Michigan Quilt Project
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Maker unknown
Birmingham, Oakland County, Michigan
ca 1840-1860
87" x 92"
Cotton with cotton filling
Photo by Fumio Ichikawa, all rights reserved by MSU Museum

In January of 1835, Godey's Lady's Book, published a quilt pattern called, "Hexagon," also called "Honeycomb" and "Six-sided" in later issues. This was the first time in America a pattern was named and in a printed source. In England this style of quilt was made as early as 1770. The English paper-piecing method where the fabric is basted to stiff hexagon paper shape and the pieces then whipstitched together was the method Godey's recommended to their readers. The maker used unusually tiny stitches, numbering 18 stitches to the inch, to assemble the blocks. The red fabric used to connect the large hexagon units is a good example of a Turkey red background that has been discharged (the original dye removed) and replaced with clear, bright yellow. The large-scale chintz used in the border has been reproduced by RJR Fashion Fabrics in its "Great Lakes, Great Quilts" line.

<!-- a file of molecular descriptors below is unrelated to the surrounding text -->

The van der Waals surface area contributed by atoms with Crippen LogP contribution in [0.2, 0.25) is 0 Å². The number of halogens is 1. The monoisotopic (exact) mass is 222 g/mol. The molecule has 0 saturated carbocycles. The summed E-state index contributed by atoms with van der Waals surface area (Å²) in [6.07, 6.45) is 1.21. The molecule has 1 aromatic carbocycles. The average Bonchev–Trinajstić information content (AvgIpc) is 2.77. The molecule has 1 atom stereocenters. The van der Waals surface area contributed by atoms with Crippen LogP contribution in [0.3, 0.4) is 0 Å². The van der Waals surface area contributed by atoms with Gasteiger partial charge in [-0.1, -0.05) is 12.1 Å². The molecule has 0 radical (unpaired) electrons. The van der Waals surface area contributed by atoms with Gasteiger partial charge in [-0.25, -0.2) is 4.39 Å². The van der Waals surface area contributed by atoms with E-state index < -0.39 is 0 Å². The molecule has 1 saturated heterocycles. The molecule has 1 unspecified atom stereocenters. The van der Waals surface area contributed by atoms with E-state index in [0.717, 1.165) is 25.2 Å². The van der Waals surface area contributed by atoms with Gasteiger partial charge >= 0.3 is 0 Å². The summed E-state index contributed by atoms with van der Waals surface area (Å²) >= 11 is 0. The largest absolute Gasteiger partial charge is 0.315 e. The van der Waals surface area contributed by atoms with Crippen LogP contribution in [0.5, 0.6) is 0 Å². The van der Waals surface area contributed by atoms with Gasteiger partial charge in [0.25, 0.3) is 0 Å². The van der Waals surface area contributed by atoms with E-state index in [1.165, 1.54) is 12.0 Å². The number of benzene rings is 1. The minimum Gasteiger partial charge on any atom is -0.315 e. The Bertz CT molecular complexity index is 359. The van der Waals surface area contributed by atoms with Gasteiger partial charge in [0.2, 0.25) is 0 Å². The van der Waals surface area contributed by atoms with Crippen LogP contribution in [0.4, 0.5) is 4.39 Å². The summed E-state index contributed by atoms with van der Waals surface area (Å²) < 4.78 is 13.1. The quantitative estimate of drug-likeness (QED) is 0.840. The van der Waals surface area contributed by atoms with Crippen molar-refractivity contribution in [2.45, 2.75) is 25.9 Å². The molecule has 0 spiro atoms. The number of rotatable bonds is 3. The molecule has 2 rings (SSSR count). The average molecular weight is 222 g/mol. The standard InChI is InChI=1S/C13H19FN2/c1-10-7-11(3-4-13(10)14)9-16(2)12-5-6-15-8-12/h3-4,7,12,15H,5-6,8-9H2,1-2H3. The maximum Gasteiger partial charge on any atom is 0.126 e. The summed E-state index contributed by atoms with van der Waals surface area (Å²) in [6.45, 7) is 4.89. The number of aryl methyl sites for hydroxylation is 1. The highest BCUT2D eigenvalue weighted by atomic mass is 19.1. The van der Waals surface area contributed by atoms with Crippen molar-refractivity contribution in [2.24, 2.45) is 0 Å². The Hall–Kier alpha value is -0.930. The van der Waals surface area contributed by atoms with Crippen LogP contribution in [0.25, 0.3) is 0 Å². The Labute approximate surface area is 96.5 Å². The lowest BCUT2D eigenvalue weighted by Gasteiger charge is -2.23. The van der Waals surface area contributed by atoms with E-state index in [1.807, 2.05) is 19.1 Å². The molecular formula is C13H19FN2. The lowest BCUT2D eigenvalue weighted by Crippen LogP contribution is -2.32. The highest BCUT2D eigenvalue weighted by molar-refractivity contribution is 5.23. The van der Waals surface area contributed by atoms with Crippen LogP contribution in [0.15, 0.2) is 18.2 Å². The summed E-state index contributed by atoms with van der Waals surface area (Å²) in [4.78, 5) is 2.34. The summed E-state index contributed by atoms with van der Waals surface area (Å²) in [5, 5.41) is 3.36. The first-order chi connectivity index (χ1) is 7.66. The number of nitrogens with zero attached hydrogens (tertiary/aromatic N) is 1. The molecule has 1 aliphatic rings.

By Beth Donaldson, excerpted from American Quilts from Michigan State University Museum


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